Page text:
In the normal course of being trained for adulting, children, obey your parents.

There is promised reward for children who obey and honor their parents.

  1. Ephesians 6:1-3 (CSB) 1 Children, obey your parents in the Lord, because this is right. 2 Honor your father and mother, which is the first commandment with a promise, 3 so that it may go well with you and that you may have a long life in the land.
  2. Ephesians 6:1-3 comes from Exodus 20:12 (CSB) 12 Honor your father and your mother so that you may have a long life in the land that the LORD your God is giving you.
    1. This is the first commandment with a promise. 
    2. We honor our parents by obeying them while we are under their training for being sent on mission. 
    3. The honoring of our parents is not only a duty early in life, but all through life. 
    4. 1 Timothy 5:8 (CSB) 8 But if anyone does not provide for his own family, especially for his own household, he has denied the faith and is worse than an unbeliever.
      1. The principle here is that children are to support their parents just like they supported them when they were being trained for adulthood. 
  3. So, children, honor your parents through obedience. 
  4. Parents, be honorable so as to be worth having kids want to be around.
  5. Parents who train well, children who learn well and act, build families that grow legacies that can last for centuries. 

Command 5: Fathers (parents), don’t provoke/irritate your children in their training. 3:21

Just like husbands don’t get to escape the command of submission, wives don’t get to escape the command to not provoke or irritate the children in our training.

The fathers are addressed because they are given the responsibility of the home and called to account by God first.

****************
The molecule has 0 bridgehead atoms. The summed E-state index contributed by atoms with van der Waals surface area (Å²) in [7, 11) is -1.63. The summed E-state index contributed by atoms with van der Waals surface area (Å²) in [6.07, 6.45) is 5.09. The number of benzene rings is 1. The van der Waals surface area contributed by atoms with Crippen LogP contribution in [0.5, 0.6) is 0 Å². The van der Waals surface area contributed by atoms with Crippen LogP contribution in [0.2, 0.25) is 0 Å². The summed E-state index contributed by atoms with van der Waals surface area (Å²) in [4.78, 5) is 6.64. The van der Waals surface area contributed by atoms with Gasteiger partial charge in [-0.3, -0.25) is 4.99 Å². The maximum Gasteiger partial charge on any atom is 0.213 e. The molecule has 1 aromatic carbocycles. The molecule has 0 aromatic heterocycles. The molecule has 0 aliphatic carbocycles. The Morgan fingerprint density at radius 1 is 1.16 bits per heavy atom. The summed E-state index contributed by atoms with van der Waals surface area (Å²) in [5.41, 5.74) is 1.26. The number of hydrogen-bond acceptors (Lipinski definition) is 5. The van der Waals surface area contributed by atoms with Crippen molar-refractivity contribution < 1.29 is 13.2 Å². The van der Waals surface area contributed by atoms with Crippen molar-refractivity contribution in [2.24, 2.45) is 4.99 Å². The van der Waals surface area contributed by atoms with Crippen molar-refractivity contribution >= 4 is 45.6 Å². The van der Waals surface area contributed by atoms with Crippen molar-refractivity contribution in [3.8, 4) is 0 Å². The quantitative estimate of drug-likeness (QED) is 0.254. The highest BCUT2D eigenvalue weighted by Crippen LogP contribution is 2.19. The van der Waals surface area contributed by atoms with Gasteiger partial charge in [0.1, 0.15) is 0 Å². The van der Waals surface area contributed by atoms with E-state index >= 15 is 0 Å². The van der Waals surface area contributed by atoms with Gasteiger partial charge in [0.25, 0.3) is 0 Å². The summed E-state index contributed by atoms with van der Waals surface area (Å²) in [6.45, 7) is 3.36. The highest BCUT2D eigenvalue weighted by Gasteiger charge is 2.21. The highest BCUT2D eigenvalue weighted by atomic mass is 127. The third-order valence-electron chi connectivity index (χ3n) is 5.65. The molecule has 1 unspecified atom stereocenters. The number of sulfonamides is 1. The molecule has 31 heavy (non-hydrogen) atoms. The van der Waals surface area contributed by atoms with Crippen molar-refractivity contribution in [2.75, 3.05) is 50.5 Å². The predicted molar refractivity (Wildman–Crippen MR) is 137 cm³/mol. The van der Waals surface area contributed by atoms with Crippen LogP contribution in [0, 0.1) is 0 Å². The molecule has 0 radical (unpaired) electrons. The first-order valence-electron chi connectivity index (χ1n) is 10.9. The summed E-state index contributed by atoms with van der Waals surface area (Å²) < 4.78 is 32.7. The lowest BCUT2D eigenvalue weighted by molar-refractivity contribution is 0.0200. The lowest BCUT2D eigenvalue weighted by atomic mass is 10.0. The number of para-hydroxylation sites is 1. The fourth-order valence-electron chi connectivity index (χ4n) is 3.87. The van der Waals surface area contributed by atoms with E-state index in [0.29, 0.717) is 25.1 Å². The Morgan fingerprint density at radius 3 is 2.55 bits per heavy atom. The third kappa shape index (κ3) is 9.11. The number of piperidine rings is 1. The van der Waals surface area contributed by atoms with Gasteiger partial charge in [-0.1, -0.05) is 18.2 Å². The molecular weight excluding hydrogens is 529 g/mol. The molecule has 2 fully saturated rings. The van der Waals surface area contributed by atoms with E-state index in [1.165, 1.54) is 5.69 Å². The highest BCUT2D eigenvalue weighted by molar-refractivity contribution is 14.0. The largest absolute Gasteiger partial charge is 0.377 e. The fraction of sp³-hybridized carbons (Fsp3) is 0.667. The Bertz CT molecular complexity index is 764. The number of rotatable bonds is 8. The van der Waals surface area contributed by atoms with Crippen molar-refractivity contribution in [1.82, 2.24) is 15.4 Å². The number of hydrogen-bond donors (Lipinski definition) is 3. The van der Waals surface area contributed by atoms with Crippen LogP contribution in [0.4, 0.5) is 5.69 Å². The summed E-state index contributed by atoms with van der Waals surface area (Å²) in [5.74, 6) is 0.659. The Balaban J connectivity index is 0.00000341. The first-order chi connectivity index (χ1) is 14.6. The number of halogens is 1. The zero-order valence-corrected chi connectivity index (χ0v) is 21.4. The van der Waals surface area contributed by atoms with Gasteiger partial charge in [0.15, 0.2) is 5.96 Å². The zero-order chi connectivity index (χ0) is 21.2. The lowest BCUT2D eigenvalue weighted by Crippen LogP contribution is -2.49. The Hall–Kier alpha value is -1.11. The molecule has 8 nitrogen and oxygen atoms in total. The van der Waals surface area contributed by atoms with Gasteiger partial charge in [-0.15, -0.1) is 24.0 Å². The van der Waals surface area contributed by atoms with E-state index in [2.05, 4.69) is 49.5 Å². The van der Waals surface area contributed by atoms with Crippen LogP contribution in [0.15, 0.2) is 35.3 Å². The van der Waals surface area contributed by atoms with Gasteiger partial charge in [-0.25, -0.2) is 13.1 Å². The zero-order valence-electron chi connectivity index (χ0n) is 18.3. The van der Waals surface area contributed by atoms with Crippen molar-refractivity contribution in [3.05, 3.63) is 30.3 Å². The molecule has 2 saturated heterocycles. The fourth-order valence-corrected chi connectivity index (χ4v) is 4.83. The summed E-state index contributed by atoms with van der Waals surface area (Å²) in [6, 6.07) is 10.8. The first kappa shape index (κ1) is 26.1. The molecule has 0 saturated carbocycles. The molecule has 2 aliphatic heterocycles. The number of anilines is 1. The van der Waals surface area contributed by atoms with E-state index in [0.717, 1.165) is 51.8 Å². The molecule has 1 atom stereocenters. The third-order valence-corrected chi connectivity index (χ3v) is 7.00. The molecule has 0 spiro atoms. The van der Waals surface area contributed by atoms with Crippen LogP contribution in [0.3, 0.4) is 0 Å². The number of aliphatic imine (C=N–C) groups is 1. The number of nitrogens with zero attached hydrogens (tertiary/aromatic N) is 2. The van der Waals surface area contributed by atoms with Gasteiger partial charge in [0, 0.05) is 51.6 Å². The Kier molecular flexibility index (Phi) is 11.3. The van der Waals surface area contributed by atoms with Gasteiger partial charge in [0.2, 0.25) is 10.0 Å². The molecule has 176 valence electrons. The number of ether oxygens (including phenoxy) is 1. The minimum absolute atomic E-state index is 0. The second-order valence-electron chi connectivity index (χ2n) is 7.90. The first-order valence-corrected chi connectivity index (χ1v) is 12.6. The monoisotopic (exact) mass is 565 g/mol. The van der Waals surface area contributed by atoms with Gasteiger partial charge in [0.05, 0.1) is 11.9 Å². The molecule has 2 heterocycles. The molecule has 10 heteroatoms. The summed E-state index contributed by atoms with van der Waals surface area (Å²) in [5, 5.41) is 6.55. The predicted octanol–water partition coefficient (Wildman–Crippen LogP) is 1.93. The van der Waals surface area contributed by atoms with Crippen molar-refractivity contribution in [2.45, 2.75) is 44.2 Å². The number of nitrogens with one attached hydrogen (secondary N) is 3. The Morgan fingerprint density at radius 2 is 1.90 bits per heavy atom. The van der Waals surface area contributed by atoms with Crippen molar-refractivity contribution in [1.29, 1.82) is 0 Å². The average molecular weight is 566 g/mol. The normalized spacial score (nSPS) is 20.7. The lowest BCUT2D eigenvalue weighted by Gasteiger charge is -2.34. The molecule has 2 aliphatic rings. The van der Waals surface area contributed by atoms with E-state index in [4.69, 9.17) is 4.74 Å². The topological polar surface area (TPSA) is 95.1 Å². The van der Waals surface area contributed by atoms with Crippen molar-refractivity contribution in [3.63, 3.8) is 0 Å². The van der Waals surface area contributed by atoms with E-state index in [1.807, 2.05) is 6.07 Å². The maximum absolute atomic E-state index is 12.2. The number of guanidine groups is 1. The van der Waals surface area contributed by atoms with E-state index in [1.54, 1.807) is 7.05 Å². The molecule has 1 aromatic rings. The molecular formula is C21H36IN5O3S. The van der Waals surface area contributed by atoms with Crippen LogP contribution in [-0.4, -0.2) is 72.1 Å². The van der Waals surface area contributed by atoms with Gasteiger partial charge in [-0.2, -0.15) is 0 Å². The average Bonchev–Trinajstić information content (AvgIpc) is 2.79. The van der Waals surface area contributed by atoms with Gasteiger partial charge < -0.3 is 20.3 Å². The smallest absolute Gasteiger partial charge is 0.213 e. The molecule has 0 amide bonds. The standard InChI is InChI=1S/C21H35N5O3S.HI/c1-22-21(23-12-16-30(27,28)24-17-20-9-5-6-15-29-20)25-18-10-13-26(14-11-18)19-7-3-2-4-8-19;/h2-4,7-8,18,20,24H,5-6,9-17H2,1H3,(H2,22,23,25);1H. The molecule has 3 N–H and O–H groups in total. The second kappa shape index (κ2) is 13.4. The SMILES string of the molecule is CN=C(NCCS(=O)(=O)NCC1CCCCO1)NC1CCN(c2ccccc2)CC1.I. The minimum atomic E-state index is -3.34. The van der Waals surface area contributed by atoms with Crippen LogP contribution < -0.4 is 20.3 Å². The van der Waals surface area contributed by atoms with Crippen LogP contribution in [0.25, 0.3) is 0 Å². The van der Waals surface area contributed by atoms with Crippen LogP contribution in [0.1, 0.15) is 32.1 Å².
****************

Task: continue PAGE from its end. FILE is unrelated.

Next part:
The word used here means to excite, irritate, or anger. 

We are NOT to train in a way that irritates or provokes our children. 

  1. We should evaluate how we do what we do, our kid’s response to it, and adapt for their good and ours.
  2. We need to know our children’s wiring and don’t put them in activities or situations where they are not wired to do well or enjoy the experience. 
    1. Don’t live vicariously through your children.
  3. Don’t sacrifice the spiritual, emotional, and mental vitality of your children by cultivating lives that have no room for the kingdom of God. 

Conclusion (big picture application)

Growing into maturity in our families by obeying these commands takes work. 

How can we obey these commands in a consistent manner?

Jennifer identified three very important operating systems that produce mental, emotional, and thus spiritual regulation for the family in some training we were part of recently: rhythm, repetition, and relationship. 

  1. Rhythm – the ongoing rhythm of familiar healthy spiritual, emotional, and social habits.
    1. Bible reading
    2. Prayer
    3. Church attendance
    4. Life group
    5. Public square work (healing and proclamation)
  2. Repetition – repeating the healthy rhythms of life that work for your family. 
  3. Relationship – doing these rhythms in covenant relationship.

Set these commands in the operating system of a life rhythm. Repeat that rhythm daily, weekly, and monthly. Do this in relationship, and we will be well on our way to maturity as families on mission together in the local church.

Leave a Reply

Fill in your details below or click an icon to log in:

WordPress.com Logo

You are commenting using your WordPress.com account. Log Out /  Change )

Twitter picture

You are commenting using your Twitter account. Log Out /  Change )

Facebook photo

You are commenting using your Facebook account. Log Out /  Change )

Connecting to %s